17 Dec 2018
EUR 10 million
Infrastructure, transportation and telecom
|Date of loan:||19 Dec 2011|
|Customer:||Power Grid Corporation of India Ltd.|
|Amount in EUR:||EUR 76.1 million|
|NACE sector / loan type:||Electricity, gas, steam and hot water supply|
|Business area:||Energy and environment|
The loan has been provided for financing an 800 kV high-voltage direct-current (HVDC) bi-pole transmission line from Biswanath Chariyali (Assam) to Agra (Uttarpradesh).
The borrower plans to construct a high-capacity transmission system for transfer from hydropower stations in northeast India to the areas of the country experiencing a power deficit, in particular the northern and western regions. It is expected that the hydropower generation potential of the northeast region will grow by 50,000 MW in the future. This growth will play a key role in supplying energy to the deficit areas. The total length of the transmission line to be built is approximately 1,900 kilometres. The line will require 4,280 towers, while 90 kilometres of it will be built as an earth electrode line.
The total cost of the project is estimated to be USD 2.2 billion. Swedish ABB will provide the HVDC multi-terminal system package, including converter stations, repeater stations and ground electrode stations for HVDC transmission system as well as HVAC sub-stations at Biswanath Chariali and Agra.
Besides a loan from NIB, the project has received a loan from commercial banks guaranteed by the Swedish Export Credits Guarantee Board as well as a loan from the Asian Development Bank.
The project will strengthen NIB's member country technology supplier. The improved supply of electricity in northeast India will have a positive impact on the region's development.
The advantage of the HVDC technology is its ability to transmit large amounts of power over long distances with lower technical losses than alternating current systems. Since the access to reliable electricity is of major importance for the development of local communities in India, the construction of the transmission capacity is expected to contribute to positive social effects. The per capita consumption of electricity in India is likely to increase by 2-3% on average, with the main beneficiaries being consumers in India's rural communities.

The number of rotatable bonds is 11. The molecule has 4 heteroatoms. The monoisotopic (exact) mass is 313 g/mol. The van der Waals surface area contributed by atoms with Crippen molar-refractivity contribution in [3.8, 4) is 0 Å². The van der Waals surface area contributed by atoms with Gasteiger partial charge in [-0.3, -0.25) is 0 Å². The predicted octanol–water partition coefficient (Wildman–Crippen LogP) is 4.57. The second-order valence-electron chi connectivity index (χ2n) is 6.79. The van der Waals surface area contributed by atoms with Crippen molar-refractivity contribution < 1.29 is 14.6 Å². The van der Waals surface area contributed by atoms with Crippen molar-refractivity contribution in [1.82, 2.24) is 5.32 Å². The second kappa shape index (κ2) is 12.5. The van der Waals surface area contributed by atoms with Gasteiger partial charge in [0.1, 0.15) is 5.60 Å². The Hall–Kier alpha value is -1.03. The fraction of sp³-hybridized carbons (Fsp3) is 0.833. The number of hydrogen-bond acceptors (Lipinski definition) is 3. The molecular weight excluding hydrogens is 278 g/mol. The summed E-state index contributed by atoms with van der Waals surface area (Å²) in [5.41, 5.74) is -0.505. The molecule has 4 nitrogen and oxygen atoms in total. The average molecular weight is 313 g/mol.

The project does not require any physical resettlement of villagers for the transmission line part of the project. For the three HVDC terminals and the earth electrode stations to be built there could be a limited number of persons that will need to be physically resettled. A detailed assessment of the project's social impact has been undertaken to identify potentially affected families and consult them about the mitigation measures.
As a general rule, the transmission line is located away from major towns, whenever possible, to account for future urban expansion. The route has been selected so that it causes a minimum of damage to existing forest resources and wetlands. National parks and sanctuaries have been avoided completely.